There's a clash of civilization and culture at work here, and much of the appeal comes from the diversity of the character design. On one hand, the new world is a vibrant medieval setting, full of magic, monsters, and adventurers seeking their fortune. On the other, Lord Gown's faction is a motley clash of styles and tastes; much like any large online game, these characters range from the serious to the silly. One of Gown's guardians is a formidable insect warrior right out of a tabletop RPG; another is a red-and-black-clad, gothic lolita-style vampire; six more are a squad of sexy battle maids. Each character is a unique reflection of the personality of its creator, and now that these NPCs have come to life, these unlikely allies bounce off each other with hilarious intensity. It's also worth noting that Gown's guildmates are revered as gods by the denizens of Nazarick—all the funnier given that some of them had MMO-player joke names like "Touch Me."
It's fun to see Gown's forces in action against the outmatched forces of humanity, and their interactions with each other and the world keep their constant victories from eroding the viewer's interest. The show is all about these two worlds colliding, and much of the drama and conflict comes from figuring out what's changed from Yggdrasil and what hasn't. As Gown finds out, anything he did in the game is woven into the laws of this new world—even programming his succubus lieutenant to be in love with him as a joke turned real. As a result, Gown is just as lost as we are at times, which makes it all the funnier when his subordinates mistake his cluelessness for careful planning.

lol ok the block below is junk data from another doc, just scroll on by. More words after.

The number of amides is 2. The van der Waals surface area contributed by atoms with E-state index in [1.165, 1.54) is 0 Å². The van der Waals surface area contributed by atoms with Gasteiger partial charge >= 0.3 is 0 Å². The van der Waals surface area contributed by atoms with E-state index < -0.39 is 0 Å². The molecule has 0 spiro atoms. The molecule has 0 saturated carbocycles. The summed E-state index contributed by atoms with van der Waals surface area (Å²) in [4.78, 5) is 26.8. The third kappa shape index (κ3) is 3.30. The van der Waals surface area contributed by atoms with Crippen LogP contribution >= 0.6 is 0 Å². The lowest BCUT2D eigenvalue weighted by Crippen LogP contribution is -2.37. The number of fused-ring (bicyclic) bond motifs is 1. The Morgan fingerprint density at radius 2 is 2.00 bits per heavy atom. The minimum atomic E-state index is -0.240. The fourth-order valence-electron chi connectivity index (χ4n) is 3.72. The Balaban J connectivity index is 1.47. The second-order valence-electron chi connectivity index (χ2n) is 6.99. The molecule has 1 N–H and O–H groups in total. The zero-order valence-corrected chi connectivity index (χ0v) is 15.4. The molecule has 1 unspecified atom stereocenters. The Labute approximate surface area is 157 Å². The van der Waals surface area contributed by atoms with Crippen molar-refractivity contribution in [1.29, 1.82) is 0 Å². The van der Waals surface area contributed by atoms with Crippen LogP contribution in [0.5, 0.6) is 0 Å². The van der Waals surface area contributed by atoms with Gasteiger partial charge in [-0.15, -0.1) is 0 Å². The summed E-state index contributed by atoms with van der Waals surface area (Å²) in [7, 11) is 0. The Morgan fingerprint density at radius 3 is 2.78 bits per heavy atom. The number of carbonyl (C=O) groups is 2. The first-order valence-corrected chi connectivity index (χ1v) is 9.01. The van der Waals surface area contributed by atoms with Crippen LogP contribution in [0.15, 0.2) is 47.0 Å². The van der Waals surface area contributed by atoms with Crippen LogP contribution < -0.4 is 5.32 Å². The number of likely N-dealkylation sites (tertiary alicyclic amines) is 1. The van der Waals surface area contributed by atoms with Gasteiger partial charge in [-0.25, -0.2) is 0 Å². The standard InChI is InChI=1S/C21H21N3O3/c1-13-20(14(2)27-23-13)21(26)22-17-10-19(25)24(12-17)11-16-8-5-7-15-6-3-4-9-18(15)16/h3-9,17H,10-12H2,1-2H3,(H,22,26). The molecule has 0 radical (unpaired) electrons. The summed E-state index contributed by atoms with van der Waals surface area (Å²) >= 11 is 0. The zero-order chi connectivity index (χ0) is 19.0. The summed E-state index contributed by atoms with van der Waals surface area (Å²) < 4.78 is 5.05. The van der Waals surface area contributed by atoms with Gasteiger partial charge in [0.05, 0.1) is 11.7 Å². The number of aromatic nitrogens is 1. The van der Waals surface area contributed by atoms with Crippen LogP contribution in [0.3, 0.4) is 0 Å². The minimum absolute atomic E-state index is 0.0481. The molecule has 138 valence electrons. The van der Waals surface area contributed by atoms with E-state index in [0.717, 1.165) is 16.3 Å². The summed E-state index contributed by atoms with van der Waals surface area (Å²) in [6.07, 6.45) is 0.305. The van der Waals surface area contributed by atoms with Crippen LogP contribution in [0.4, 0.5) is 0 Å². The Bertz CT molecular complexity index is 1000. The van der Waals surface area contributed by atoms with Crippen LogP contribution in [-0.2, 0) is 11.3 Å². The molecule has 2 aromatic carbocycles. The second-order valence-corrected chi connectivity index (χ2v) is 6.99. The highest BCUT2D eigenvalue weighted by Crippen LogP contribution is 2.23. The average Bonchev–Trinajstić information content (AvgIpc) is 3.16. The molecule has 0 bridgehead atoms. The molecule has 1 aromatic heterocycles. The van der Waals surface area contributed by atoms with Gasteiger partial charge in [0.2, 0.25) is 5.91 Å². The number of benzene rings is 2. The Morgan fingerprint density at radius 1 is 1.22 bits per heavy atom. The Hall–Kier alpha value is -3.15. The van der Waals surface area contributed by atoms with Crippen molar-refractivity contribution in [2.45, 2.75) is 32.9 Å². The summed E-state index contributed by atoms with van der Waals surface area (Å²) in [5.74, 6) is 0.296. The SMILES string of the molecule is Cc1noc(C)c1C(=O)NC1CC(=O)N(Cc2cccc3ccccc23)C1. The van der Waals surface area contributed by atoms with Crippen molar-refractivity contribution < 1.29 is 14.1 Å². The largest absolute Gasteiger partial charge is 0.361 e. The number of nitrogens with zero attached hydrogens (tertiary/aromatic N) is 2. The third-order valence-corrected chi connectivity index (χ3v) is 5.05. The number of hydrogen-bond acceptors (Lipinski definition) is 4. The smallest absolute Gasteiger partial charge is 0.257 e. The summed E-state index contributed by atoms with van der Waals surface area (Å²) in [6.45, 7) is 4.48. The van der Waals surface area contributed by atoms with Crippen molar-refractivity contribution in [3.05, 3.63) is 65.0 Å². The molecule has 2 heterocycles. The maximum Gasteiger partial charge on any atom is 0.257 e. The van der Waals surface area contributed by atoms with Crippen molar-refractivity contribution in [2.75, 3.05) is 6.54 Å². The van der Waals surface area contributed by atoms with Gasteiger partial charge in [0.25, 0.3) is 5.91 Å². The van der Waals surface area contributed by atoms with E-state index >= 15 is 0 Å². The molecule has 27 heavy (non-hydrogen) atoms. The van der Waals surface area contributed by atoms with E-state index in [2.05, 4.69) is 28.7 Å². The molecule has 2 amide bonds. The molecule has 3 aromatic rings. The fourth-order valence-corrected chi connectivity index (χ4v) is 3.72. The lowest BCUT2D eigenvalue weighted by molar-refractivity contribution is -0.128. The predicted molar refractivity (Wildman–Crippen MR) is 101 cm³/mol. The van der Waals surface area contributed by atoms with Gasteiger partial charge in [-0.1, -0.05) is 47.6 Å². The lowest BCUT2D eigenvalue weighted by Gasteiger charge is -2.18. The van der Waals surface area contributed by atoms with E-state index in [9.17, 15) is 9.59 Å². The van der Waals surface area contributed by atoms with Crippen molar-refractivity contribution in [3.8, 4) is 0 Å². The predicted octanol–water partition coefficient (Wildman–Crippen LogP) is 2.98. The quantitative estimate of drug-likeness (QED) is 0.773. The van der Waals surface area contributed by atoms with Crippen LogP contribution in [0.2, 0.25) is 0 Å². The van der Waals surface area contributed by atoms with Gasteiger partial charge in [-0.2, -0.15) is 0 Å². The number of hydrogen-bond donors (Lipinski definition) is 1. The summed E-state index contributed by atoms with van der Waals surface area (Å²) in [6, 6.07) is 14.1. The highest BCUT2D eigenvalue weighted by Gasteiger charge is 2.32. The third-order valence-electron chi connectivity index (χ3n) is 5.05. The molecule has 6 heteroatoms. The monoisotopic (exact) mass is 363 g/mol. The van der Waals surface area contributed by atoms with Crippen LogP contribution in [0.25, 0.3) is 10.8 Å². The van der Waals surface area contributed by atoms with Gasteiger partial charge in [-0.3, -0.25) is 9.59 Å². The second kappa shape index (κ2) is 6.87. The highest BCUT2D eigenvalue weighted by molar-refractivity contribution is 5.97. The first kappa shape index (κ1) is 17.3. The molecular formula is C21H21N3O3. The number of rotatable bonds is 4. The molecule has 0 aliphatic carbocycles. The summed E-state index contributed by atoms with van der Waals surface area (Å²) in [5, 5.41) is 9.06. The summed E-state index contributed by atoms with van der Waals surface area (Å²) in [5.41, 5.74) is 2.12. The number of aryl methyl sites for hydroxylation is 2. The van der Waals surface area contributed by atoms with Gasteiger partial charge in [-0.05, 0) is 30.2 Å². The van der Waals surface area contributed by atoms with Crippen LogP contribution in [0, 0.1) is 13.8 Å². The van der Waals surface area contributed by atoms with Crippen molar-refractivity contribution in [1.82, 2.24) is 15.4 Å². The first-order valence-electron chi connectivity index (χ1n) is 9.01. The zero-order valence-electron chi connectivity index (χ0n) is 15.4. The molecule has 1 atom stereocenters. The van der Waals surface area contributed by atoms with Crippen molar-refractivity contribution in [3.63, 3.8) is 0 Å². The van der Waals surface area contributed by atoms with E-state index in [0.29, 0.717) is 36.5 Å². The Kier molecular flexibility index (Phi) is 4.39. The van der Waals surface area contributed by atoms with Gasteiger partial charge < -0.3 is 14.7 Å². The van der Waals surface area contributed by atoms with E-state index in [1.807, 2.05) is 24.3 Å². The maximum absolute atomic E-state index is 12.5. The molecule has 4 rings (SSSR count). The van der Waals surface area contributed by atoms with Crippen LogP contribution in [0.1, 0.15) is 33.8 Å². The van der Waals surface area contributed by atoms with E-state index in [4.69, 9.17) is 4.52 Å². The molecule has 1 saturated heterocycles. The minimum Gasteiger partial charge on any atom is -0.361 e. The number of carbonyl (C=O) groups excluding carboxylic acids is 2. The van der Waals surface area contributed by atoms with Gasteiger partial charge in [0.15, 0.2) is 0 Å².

Yet beneath the culture shock and bickering is a genuine, beating, dark heart. Although Lord Gown's guild is evil-aligned, it was created to protect players of inhuman characters who were unfairly discriminated against. Once shunned as monsters, these players embraced the evil identity thrust upon them by the Yggdrasil community and forged the mightiest alliance the game had ever seen: a brotherhood of darkness built on companionship and cooperation. Gown is thus torn between two identities: his lingering humanity inclines him toward mercy upon innocents in need, but as befits his emotionless, newly undead self, he can be utterly ruthless when the situation calls for it. Gown switches effortlessly from protector of the weak to harbinger of doom, and his internal monologue keeps one riveted the whole time as he wrestles with his conscience.
Ultimately, following the journey of Ainz Ooal Gown is a little like playing through a new game. Initially he faces low-level challenges, starting strong and becoming stronger as he learns more about the world. As the threats ramp up and Gown starts to attract attention, he may find that there's someone out there just as powerful as he is...but if things turn sour, he might not get to respawn this time around.